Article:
Most importantly, Extended Revelation was a brave album to release in 1998. It represents a group of rock artists who were more than willing to laugh in the face of convention. I can’t think of many current rock acts who would be bold enough to do the same. Regardless of commercial success and publicity, it is a band’s body of work that speaks volumes to their true impact. TSOOL leaves behind one hell of a legacy; to be discovered and appreciated by generations of listeners (both human and not) for eons to come.
I bought a CD copy of The Lamb Lies Down on Broadway from my hometown’s local record store sometime in what must have been late 2007. I was still riding the high of having seen Genesis live with my best friend and decided it was time to buy everything the band had ever released. I knew a handful of songs from The Lamb, but had never heard the album in its entirety before. I didn’t have an iPod yet, so I was forced to carry around a gawky Walkman CD player in order to listen to it on the go.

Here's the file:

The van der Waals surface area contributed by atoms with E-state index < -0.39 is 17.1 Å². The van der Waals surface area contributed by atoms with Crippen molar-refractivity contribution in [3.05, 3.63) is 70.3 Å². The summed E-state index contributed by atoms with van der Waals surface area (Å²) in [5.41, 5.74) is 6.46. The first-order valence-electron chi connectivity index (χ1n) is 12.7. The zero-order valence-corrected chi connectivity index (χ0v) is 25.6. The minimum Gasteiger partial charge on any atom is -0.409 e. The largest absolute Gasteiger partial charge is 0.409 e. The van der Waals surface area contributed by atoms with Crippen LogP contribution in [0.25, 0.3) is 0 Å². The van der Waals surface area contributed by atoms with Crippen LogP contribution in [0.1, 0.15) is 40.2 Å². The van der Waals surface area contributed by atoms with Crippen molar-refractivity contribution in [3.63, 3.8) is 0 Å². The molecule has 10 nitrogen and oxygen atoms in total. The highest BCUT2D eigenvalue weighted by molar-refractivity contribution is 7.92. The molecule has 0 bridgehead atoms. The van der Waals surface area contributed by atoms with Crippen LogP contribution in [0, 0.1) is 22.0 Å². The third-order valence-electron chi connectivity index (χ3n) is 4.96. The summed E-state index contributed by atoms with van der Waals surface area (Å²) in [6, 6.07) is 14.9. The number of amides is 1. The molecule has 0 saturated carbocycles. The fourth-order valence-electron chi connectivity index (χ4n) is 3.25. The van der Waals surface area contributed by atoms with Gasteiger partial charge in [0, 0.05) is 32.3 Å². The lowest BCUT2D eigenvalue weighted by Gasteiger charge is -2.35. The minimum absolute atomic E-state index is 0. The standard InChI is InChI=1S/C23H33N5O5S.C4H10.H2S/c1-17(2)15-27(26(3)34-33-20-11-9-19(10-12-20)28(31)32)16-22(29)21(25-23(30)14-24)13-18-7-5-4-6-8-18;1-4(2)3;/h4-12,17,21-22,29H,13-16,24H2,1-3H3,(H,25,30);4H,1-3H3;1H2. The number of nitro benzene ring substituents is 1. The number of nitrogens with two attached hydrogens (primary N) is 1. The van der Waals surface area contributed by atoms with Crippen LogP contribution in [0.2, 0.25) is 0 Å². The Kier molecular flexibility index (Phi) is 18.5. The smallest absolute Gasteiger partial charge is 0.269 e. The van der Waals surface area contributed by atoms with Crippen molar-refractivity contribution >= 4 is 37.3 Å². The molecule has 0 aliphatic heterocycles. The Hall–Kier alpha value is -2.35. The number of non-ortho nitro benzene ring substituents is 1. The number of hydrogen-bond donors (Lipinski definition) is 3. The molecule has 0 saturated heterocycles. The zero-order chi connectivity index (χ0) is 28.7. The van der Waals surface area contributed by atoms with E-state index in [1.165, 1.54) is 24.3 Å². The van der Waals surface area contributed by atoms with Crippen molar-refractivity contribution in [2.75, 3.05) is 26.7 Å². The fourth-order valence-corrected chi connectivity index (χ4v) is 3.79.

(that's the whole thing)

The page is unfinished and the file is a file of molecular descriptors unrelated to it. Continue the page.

I distinctly recall this conversation I had with a friend of mine’s mother at the time:
“Is that a Genesis CD you’ve got there?”
“Yeah, it’s great! The Lamb Lies Down on Broadway!”
“Which one is that, again? What were the singles off it?”
“Er – Uh, ‘Counting Out Time’?”
*look of confusion/disdain*
It must have been November when I was first hearing it. Strange to think that 41 years ago, on this date, the record was first released. I can’t help but feel I’m late to the party. This post should have arrived a year sooner, on the 40th anniversary. Ain’t that just the way things go?